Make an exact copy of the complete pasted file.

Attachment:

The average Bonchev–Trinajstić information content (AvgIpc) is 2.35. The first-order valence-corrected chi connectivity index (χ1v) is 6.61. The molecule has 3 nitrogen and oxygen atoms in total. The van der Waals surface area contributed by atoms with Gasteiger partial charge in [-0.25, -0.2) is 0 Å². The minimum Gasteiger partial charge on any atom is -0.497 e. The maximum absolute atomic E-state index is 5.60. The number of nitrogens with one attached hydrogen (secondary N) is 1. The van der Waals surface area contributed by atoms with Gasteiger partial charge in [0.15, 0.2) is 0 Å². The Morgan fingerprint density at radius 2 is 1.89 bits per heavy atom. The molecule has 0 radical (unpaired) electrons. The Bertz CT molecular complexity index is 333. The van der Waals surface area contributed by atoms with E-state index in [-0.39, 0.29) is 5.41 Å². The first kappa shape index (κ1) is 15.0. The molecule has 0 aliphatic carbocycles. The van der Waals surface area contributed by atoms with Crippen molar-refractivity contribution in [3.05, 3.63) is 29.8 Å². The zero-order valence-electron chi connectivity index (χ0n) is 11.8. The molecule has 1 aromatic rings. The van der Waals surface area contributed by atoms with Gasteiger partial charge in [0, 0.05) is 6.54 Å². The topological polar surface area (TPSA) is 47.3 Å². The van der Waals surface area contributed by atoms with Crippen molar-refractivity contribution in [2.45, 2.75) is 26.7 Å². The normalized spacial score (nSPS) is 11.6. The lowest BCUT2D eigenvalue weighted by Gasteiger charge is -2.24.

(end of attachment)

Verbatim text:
The average Bonchev–Trinajstić information content (AvgIpc) is 2.35. The first-order valence-corrected chi connectivity index (χ1v) is 6.61. The molecule has 3 nitrogen and oxygen atoms in total. The van der Waals surface area contributed by atoms with Gasteiger partial charge in [-0.25, -0.2) is 0 Å². The minimum Gasteiger partial charge on any atom is -0.497 e. The maximum absolute atomic E-state index is 5.60. The number of nitrogens with one attached hydrogen (secondary N) is 1. The van der Waals surface area contributed by atoms with Gasteiger partial charge in [0.15, 0.2) is 0 Å². The Morgan fingerprint density at radius 2 is 1.89 bits per heavy atom. The molecule has 0 radical (unpaired) electrons. The Bertz CT molecular complexity index is 333. The van der Waals surface area contributed by atoms with E-state index in [-0.39, 0.29) is 5.41 Å². The first kappa shape index (κ1) is 15.0. The molecule has 0 aliphatic carbocycles. The van der Waals surface area contributed by atoms with Crippen molar-refractivity contribution in [3.05, 3.63) is 29.8 Å². The zero-order valence-electron chi connectivity index (χ0n) is 11.8. The molecule has 1 aromatic rings. The van der Waals surface area contributed by atoms with Gasteiger partial charge in [0, 0.05) is 6.54 Å². The topological polar surface area (TPSA) is 47.3 Å². The van der Waals surface area contributed by atoms with Crippen molar-refractivity contribution in [2.45, 2.75) is 26.7 Å². The normalized spacial score (nSPS) is 11.6. The lowest BCUT2D eigenvalue weighted by Gasteiger charge is -2.24.